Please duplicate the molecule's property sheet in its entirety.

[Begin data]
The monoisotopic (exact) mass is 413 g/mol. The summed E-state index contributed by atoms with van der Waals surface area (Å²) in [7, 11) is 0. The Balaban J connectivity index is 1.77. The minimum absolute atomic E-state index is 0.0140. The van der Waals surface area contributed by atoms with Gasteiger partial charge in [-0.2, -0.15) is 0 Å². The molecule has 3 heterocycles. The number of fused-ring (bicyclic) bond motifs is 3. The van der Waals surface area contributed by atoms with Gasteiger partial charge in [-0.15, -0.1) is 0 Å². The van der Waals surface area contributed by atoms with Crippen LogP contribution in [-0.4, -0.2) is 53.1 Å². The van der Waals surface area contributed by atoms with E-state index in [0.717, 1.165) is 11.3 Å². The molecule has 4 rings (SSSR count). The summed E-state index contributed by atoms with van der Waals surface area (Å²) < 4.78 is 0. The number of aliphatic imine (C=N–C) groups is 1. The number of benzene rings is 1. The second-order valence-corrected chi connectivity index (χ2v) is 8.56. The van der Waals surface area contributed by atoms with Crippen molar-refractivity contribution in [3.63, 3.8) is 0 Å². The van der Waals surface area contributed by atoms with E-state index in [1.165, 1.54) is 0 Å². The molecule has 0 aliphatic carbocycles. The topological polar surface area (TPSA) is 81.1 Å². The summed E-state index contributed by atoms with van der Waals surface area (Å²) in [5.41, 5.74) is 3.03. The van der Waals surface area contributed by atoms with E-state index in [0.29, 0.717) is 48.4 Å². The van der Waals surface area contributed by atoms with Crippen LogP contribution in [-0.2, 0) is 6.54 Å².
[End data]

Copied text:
The monoisotopic (exact) mass is 413 g/mol. The summed E-state index contributed by atoms with van der Waals surface area (Å²) in [7, 11) is 0. The Balaban J connectivity index is 1.77. The minimum absolute atomic E-state index is 0.0140. The van der Waals surface area contributed by atoms with Gasteiger partial charge in [-0.2, -0.15) is 0 Å². The molecule has 3 heterocycles. The number of fused-ring (bicyclic) bond motifs is 3. The van der Waals surface area contributed by atoms with Gasteiger partial charge in [-0.15, -0.1) is 0 Å². The van der Waals surface area contributed by atoms with Crippen LogP contribution in [-0.4, -0.2) is 53.1 Å². The van der Waals surface area contributed by atoms with E-state index in [0.717, 1.165) is 11.3 Å². The molecule has 4 rings (SSSR count). The summed E-state index contributed by atoms with van der Waals surface area (Å²) < 4.78 is 0. The number of aliphatic imine (C=N–C) groups is 1. The number of benzene rings is 1. The second-order valence-corrected chi connectivity index (χ2v) is 8.56. The van der Waals surface area contributed by atoms with Crippen molar-refractivity contribution in [3.63, 3.8) is 0 Å². The van der Waals surface area contributed by atoms with E-state index in [1.165, 1.54) is 0 Å². The molecule has 0 aliphatic carbocycles. The topological polar surface area (TPSA) is 81.1 Å². The summed E-state index contributed by atoms with van der Waals surface area (Å²) in [5.41, 5.74) is 3.03. The van der Waals surface area contributed by atoms with E-state index in [0.29, 0.717) is 48.4 Å². The van der Waals surface area contributed by atoms with Crippen LogP contribution in [-0.2, 0) is 6.54 Å².